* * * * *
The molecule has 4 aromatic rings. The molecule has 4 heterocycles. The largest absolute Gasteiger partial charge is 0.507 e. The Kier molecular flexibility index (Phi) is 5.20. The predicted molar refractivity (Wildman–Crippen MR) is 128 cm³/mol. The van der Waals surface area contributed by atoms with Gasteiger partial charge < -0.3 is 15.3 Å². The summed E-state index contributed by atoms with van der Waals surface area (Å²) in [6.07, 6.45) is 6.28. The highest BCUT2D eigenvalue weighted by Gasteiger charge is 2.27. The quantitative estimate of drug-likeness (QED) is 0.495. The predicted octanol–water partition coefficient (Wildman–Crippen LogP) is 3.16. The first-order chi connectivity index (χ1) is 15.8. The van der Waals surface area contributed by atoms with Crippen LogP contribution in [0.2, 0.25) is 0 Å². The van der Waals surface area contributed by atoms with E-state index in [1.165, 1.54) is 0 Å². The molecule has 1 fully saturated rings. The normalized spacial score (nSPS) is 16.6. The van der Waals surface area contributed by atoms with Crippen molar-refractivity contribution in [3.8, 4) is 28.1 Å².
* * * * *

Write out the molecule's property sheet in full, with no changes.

The molecule has 4 aromatic rings. The molecule has 4 heterocycles. The largest absolute Gasteiger partial charge is 0.507 e. The Kier molecular flexibility index (Phi) is 5.20. The predicted molar refractivity (Wildman–Crippen MR) is 128 cm³/mol. The van der Waals surface area contributed by atoms with Gasteiger partial charge < -0.3 is 15.3 Å². The summed E-state index contributed by atoms with van der Waals surface area (Å²) in [6.07, 6.45) is 6.28. The highest BCUT2D eigenvalue weighted by Gasteiger charge is 2.27. The quantitative estimate of drug-likeness (QED) is 0.495. The predicted octanol–water partition coefficient (Wildman–Crippen LogP) is 3.16. The first-order chi connectivity index (χ1) is 15.8. The van der Waals surface area contributed by atoms with Crippen LogP contribution in [0.2, 0.25) is 0 Å². The van der Waals surface area contributed by atoms with E-state index in [1.165, 1.54) is 0 Å². The molecule has 1 fully saturated rings. The normalized spacial score (nSPS) is 16.6. The van der Waals surface area contributed by atoms with Crippen molar-refractivity contribution in [3.8, 4) is 28.1 Å².